Long QT Syndrome
Long QT syndrome (LQTS) is either an inherited (congenital) or acquired disorder of the electrical system of the heart that may result in sudden cardiac death (SCD) from episodes of ventricular tachycardia (VT). The LQTS is generally a result of disorders in the ionic sodium or potassium electrical channels that occupy the membranes of the cardiac muscle cells. This disorder in ionic channel conduction can lead to prolonged vulnerable periods in the cardiac cycle where extra-ventricular beats can lead to runs of ventricular tachycardia. There are at least 7 different genetic types of LQTS identified at this time, with LQT1, LQT2, and LQT3 being more common. It is estimated that congenital LQTS results in at least 3000-4000 sudden cardiac deaths in children each year with an estimated incidence of 1 out of every 10,000 – 20,000 people in the general population.
Acquired LQTS patients typically come to the attention of physicians after a secondary medical condition leads to symptomatic arrhythmias and a prolonged QT-interval on the 12-lead electrocardiogram. These conditions can include new medications, bradycardia (slow heart rates), and mineral deficiency, such as hypokalemia. The proposed mechanism is that these patients have a milder form of congenital LQTS, with a second trigger needed to expose the condition.
The EKG finding of an inherited LQTS is typically a prolonged QT-interval on the 12-lead electrocardiogram. As discussed in the EKG section, the p-wave typically represents atrial activity, the QRS interval represents ventricular contraction, and the QT interval represents repolarization or recovery of the ventricular tissue so it can be stimulated again by the next p-wave. It is this prolongation of the QT-interval, or ventricular repolarization, that leads to the danger of spontaneous ventricular tachyarrhythmias, such as ventricular tachycardia. Not all patients have QT prolongation on their EKG at baseline; exercise treadmill tests and 24-hour ambulatory monitoring may help to clarify the diagnosis by capturing intermittent episodes. As well, a family history of sudden cardiac death or confirmed LQTS can be a clue to the diagnosis.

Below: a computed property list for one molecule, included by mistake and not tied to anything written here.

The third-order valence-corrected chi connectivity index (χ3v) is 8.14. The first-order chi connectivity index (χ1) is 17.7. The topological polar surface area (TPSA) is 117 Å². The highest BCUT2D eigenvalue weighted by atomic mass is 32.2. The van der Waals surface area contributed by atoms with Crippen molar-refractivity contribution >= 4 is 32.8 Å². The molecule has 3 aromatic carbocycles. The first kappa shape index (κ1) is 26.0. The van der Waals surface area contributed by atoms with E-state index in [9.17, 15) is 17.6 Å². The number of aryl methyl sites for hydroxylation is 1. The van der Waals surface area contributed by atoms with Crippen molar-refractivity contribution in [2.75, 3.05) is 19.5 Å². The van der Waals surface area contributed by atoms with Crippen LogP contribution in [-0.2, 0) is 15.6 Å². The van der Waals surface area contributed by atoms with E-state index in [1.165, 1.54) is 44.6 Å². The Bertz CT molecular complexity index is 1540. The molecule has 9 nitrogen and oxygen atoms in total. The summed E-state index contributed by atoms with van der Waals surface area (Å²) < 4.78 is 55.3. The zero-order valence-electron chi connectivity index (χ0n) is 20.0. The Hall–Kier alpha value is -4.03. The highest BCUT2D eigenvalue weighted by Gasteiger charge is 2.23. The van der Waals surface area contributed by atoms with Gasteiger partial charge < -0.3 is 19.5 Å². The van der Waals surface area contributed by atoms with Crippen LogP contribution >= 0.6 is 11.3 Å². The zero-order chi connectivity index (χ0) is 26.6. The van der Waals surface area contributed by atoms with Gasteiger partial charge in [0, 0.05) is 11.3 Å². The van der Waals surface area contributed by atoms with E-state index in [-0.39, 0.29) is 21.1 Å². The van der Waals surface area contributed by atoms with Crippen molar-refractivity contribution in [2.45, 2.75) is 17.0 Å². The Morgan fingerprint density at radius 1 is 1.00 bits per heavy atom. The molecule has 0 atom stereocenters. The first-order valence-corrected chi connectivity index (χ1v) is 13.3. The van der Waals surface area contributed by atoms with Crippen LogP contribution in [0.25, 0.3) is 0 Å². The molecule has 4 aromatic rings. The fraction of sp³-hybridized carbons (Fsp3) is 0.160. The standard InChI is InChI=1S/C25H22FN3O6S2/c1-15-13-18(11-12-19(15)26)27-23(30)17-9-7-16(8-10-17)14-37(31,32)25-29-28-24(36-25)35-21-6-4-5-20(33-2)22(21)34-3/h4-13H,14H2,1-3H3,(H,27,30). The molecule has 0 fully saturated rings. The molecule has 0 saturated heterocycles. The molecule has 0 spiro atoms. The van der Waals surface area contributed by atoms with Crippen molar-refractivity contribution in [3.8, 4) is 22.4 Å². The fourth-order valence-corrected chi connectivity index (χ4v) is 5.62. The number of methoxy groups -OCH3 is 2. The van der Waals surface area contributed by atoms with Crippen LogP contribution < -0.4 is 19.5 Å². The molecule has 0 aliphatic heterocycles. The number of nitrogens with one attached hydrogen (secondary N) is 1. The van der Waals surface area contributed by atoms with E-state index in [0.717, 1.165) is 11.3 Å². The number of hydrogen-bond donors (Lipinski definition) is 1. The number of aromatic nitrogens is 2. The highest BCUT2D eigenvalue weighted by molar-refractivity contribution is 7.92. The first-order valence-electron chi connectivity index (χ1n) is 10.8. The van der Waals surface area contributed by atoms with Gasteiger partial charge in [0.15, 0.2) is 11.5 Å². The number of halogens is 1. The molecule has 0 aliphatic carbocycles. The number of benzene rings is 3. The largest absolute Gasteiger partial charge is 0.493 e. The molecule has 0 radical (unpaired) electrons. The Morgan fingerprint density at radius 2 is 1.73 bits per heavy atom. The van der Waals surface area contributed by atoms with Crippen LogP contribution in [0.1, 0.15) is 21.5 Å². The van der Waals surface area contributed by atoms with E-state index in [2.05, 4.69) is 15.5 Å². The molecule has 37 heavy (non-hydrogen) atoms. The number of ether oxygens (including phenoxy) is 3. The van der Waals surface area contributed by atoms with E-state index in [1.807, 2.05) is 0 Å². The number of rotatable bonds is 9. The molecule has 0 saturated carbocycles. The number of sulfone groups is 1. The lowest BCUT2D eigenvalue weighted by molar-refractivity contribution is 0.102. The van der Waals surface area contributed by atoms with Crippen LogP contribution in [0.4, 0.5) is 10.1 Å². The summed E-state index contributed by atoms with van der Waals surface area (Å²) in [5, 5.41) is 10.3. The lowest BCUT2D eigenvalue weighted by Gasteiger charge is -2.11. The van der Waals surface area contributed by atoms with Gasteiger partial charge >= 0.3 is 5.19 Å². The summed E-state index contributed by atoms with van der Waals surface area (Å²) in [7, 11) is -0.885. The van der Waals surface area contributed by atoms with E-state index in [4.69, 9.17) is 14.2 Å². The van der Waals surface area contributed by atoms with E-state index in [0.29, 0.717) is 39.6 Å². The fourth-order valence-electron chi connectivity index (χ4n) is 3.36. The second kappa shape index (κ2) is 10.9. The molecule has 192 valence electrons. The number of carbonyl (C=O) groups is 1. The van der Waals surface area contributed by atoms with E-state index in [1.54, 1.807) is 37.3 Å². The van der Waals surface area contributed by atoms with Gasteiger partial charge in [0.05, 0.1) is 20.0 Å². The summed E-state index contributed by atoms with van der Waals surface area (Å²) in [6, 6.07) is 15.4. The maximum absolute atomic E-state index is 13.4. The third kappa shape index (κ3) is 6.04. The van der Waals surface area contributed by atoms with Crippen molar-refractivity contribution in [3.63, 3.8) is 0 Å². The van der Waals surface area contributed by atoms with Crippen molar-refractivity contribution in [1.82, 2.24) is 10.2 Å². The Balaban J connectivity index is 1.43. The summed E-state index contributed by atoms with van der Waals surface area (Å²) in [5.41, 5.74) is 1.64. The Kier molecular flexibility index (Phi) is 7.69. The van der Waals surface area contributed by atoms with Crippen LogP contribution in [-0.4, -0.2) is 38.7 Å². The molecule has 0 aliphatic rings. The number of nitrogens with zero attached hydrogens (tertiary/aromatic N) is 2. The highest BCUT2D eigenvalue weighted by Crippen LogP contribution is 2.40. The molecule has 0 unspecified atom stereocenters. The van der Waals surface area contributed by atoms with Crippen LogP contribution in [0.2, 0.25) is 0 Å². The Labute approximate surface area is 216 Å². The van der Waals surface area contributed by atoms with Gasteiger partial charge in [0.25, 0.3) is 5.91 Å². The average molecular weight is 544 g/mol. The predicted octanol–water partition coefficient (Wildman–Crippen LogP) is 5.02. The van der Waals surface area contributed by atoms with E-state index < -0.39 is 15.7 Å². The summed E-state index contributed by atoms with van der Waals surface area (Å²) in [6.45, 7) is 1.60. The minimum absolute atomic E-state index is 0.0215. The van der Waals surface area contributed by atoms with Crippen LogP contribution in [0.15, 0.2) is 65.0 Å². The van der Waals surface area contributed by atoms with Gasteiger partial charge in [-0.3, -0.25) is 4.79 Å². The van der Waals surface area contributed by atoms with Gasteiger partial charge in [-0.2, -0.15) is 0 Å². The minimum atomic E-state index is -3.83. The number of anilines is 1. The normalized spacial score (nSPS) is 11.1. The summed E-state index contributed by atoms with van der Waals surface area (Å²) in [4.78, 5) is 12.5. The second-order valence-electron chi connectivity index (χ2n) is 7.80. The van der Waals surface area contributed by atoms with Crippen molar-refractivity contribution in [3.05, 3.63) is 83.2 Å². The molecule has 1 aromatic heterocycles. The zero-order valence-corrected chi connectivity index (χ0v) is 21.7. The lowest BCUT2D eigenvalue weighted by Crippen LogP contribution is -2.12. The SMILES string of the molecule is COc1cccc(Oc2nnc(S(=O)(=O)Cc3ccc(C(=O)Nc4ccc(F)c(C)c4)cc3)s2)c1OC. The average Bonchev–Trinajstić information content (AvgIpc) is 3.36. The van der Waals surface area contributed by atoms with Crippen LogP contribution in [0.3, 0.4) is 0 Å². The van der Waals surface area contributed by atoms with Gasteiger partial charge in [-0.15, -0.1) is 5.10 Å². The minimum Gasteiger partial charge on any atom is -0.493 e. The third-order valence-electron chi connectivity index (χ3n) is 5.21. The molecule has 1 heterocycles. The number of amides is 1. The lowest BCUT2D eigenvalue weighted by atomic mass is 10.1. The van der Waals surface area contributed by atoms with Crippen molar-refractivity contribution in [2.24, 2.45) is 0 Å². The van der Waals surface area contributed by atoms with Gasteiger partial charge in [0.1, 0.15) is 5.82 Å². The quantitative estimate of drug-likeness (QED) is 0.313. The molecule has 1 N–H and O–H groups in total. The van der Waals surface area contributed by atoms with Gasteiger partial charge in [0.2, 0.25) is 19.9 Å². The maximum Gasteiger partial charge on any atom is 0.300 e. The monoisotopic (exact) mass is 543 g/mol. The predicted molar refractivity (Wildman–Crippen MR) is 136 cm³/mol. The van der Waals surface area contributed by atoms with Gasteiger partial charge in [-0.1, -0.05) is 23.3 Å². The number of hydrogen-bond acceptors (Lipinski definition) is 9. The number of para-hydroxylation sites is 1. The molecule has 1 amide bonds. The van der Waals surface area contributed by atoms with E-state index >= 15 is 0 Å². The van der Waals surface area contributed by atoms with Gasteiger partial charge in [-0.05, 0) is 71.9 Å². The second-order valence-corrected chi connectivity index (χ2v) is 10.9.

Figure 1. Representation of a normal EKG on the left with normal intervals labeled. The P-wave represents atrial activity, the QRS represents ventricular activation, and the QT interval represents ventricular recovery, or repolarization. Note the panel on the right, typical of a patient with Long-QT syndrome. The QT interval depicted here is significantly prolonged, with ventricular repolarization delayed, leading to an increased risk of ventricular tachyarrhythmias.
A particular stereotypical arrhythmia associated with patients with LQTS is a form of polymorphic VT known as “torsade de pointes”. It has a stricking visual appearance with a fast, wide-complexrhythm originating from the ventricles, with undulation or twisting about a baseline. The real danger and resultant sudden cardiac death occurs when this arrhythmia is sustained and degenerates into ventricular fibrillation with hemodynamic collapse.